Website vs. Application

Posted September 17, 2014 by Annie Pearce in Development

If you're new to the web development industry or are looking to hire a contractor to develop a website for you, you might not quite understand the difference between web applications and websites. How are these different? Are there different technology skills required for each? Until I started working at vaporware, I didn't quite understand the difference between the two. Not all websites are applications. But all web applications are websites. Confused yet? Let's see if I can clear it up.

A web application is something that is interactive. It is more than simply presenting information. An application allows a user to be involved, either by providing their own content or performing a transaction. Some examples include: Facebook, eBay, Twitter, and GitHub.

A web application is much more involved in the development. While front-end design, like User Experience (UX) and User Interface (UI) design and copy writing skills are involved, the bulk of the time is spent on functionality and features, which include backend server and/or frontend application development in technologies like PHP, Rails, and JavaScript. A web application is very comparable to software engineering. While you may find a self-taught HTML developer working on web applications, a deeper understanding of algorithms , systems, and software architecture is quickly required as applications grow in functionality or scale in use.

A website, on the other hand, is simply informational. It contains static content that is changed when the owner of the site decides. A user can navigate through the website, but cannot provide any input to its content. A website does not have much as much functionality behind it. Some examples include the NY Times, HQ Raleigh, and even our own portfolio.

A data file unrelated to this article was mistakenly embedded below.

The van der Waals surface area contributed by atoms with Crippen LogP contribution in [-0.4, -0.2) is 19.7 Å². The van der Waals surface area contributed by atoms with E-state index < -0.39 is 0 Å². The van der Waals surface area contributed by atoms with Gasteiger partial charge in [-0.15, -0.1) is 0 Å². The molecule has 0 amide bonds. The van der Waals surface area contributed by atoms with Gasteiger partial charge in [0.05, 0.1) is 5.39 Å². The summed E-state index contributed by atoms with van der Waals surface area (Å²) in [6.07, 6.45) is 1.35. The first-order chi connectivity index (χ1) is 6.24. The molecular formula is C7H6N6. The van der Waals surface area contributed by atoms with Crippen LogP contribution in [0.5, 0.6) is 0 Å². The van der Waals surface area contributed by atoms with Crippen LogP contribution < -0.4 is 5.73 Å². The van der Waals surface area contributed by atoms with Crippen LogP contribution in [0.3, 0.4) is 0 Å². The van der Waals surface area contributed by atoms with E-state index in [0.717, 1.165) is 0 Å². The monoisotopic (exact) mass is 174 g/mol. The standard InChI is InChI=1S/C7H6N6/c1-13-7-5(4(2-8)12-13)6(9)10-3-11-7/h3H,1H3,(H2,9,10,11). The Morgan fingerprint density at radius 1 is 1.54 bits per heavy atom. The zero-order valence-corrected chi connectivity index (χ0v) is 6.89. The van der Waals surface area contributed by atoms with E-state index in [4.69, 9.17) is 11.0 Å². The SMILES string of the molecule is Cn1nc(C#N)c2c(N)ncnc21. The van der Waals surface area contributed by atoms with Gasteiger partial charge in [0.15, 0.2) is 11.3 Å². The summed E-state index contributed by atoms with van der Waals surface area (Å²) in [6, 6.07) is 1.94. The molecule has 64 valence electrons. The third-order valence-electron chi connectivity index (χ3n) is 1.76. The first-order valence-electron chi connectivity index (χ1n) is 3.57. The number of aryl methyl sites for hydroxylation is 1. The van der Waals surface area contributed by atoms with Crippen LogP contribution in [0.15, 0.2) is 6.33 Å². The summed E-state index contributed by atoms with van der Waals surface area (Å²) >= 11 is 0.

A static website's development often encompasses fewer technologies, with many sites building on existing platforms - like WordPress or Drupal - or even totally static sites where files are being edited on a file system - with raw HTML and CSS. There are a slew of technologies to speed this up and improve on the decades old system of static Internet webpages, like HAML, Sass, and CoffeeScript, and even new armies of web hosting technologies and platforms like cPanel, Shopify, Wix, GitHub, and Middleman, but the core concepts of website development are still the same as they were 10 years ago. Let's display some content on a website.

One way of explaining the difference is that a web application is a website where users have the control. And let's face it, in this day and age, users are demanding more control. So it shouldn't be a surprise that they are getting what they want.

Today the majority of websites are a combination of the two. For example, Instagram merges a simple website with an application. When you first enter the site, your main choice is to simply log into the portion of Instagram that everyone is familiar with - an application. But at the bottom of the page are different static pages, like an about us page, that reads like an informational brochure - a website.

Here at vaporware, we build web- and mobile-based applications. This is what we find both exciting and challenging. Our services do include a little bit of website content work, but our passion is in creating custom applications from scratch.

If you think that your company is in need of a custom application, don't hesitate to contact us. Or you can visit one of our co-founders Dan Moore, who holds office hours at HQ Raleigh (310 S. Harrington Street) every Thursday from 3 pm to 4 pm.


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